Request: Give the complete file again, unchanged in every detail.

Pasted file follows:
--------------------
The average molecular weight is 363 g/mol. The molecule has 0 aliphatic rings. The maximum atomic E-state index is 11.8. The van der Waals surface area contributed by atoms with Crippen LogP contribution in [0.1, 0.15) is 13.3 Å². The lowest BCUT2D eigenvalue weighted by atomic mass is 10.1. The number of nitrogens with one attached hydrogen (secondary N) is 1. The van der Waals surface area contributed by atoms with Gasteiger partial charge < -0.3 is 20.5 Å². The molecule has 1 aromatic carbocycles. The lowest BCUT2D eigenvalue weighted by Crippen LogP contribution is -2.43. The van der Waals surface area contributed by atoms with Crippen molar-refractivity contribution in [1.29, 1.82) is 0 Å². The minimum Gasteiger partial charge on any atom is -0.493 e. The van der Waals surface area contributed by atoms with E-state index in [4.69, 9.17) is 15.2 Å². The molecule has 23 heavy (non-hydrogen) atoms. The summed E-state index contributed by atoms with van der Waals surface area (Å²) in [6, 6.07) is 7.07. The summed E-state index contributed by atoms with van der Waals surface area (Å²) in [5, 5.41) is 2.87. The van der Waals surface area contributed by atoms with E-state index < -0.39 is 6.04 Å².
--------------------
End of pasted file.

The average molecular weight is 363 g/mol. The molecule has 0 aliphatic rings. The maximum atomic E-state index is 11.8. The van der Waals surface area contributed by atoms with Crippen LogP contribution in [0.1, 0.15) is 13.3 Å². The lowest BCUT2D eigenvalue weighted by atomic mass is 10.1. The number of nitrogens with one attached hydrogen (secondary N) is 1. The van der Waals surface area contributed by atoms with Gasteiger partial charge < -0.3 is 20.5 Å². The molecule has 1 aromatic carbocycles. The lowest BCUT2D eigenvalue weighted by Crippen LogP contribution is -2.43. The van der Waals surface area contributed by atoms with Crippen molar-refractivity contribution in [1.29, 1.82) is 0 Å². The minimum Gasteiger partial charge on any atom is -0.493 e. The van der Waals surface area contributed by atoms with E-state index in [4.69, 9.17) is 15.2 Å². The molecule has 23 heavy (non-hydrogen) atoms. The summed E-state index contributed by atoms with van der Waals surface area (Å²) in [6, 6.07) is 7.07. The summed E-state index contributed by atoms with van der Waals surface area (Å²) in [5, 5.41) is 2.87. The van der Waals surface area contributed by atoms with E-state index < -0.39 is 6.04 Å².